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Thursday, Aug. 25, 2016

City's cameras up and running

Tuesday, November 1, 2005

Jim Woods, owner of Hi-Tech, uses a joystick in the DPS dispatch center to test the controls of one of the cameras.
SIKESTON -- The city's new remote camera surveillance system is up and running.

"It's just another tool in our toolbox that helps make our community safer," said Drew Juden, director of the Sikeston Department of Public Safety.

"We have a total right now of 21 cameras," Juden said. "Most of the cameras that are located throughout the community are PTZ (pan, tilt and zoom) cameras which means we can move the camera 360 degrees and we have the ability to zoom in and out on areas of interest."

With a few touches of a joystick, vague pedestrian shapes in the distant background of a camera's view can be brought to the center and enlarged to fill a monitor screen.

"We can get facial recognition to some degree, we can get license plates," Juden said. "It just depends on the proximity of what we are trying to watch to the camera."

Some of the cameras are connected by fiberoptics - which provides near-

instant control of the cameras - while others are wireless. The DPS dispatch center now has two large plasma screens, each with the capacity for 16 cameras, for continuous monitoring of all the cameras as well as several regular monitors.

"Each dispatch position has a spot monitor, so the dispatcher has the ability to pull down any camera to their spot monitor," Juden said.

As funding for some of the cameras was provided through a school grant and by the Sikeston Housing Authority, cameras are placed in and around the schools and around Housing Authority properties. Juden said the schools and Housing Authority will have the ability to access the views for their own cameras while DPS dispatchers can access any of the cameras.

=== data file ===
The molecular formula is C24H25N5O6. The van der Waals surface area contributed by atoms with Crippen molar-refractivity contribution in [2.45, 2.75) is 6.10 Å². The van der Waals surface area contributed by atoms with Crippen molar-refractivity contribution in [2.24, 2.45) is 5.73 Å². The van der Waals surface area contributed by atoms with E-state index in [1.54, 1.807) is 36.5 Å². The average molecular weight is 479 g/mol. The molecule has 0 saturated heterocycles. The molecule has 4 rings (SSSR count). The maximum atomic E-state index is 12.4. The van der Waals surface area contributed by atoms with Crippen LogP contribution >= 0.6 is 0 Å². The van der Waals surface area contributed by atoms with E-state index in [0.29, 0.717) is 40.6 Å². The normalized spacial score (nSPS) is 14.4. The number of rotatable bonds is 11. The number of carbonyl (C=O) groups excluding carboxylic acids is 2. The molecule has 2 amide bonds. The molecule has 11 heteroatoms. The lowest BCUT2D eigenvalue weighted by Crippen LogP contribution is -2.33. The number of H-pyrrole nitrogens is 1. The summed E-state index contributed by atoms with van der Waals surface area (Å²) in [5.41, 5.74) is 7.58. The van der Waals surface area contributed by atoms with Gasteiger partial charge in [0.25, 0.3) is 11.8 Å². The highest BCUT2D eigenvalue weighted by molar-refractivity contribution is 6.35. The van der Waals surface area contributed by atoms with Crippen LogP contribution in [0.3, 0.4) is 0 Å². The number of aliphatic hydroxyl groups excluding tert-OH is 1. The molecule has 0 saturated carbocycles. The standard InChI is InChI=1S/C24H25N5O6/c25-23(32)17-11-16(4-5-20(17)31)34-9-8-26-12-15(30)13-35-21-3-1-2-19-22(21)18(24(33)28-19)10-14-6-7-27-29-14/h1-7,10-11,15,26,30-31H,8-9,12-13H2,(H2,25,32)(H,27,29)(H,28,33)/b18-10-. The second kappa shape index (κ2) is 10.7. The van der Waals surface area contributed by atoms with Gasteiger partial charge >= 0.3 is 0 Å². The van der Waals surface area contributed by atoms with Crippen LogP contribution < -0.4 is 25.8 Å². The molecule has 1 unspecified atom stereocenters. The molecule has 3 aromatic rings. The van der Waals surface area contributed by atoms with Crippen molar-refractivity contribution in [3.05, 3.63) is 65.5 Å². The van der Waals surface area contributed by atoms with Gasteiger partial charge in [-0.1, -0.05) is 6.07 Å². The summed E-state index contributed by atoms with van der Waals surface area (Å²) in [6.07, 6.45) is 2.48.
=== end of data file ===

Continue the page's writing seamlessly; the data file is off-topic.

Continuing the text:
"It's almost like putting an officer in that particular area permanently," Juden said. He explained the system has a "walking the beat" feature in which the cameras are programed to "turn and zoom in and out on their own in a pattern we select."

Using this feature, is it much more likely that the camera will witness an incident.

"They're all recording constantly on a hard drive, not tapes," Juden said. "Currently we have the capability to go back several weeks and review something that's been captured."

"We've already captured some crimes in progress on the camera," he noted. "There's no better evidence than video evidence. It's hard to refute."

As word gets out about the camera system's abilities, city officials are hoping the system will be a deterrent so those elements bent on breaking the law will "maybe decide to go someplace else to perpetuate a crime," Juden said. "They always have that chance now of being in the view of the camera."

The camera system will also serve as an officer safety tool, according to Juden.

Using the camera system to look over incident locations, dispatchers now can play a much more active role in preparing officers for the situations they send them to. The cameras also enable dispatchers to zoom in and monitor officers during vehicle stops to check on their well being.

"They think it's great because it provides them with another way to keep their eyes on the officers," Juden said.

While zooming in can provide details, zooming out can give the big picture.

"It's going to give us the ability to monitor traffic flow in the community," Juden said. For example, he said, the camera located on North Ingram will help DPS deal with rodeo traffic.

Members of the public may get a view as well.

Juden said officials are presently looking at feeding the signal from the camera at Main and Malone to a Web site or the public access cable channel so everybody can have a look.

"We just have to get with the IT (interactive television) people and see which is the best way to do that," Juden said.

The cost for the system works out to about $13,000 per camera, according to Juden. DPS and city officials are presently looking at expanding the system, possibly with community involvement.

As for those with privacy concerns, Juden said it should not be an issue.

"There's a lot of businesses, banks that have them - just about any place anymore that has problems with theft has some kind of camera surveillance system," he said. "Our goal is not to look in anybody's window or intrude in anybody's residence. Anything that happens out in public - that's what were concerned with."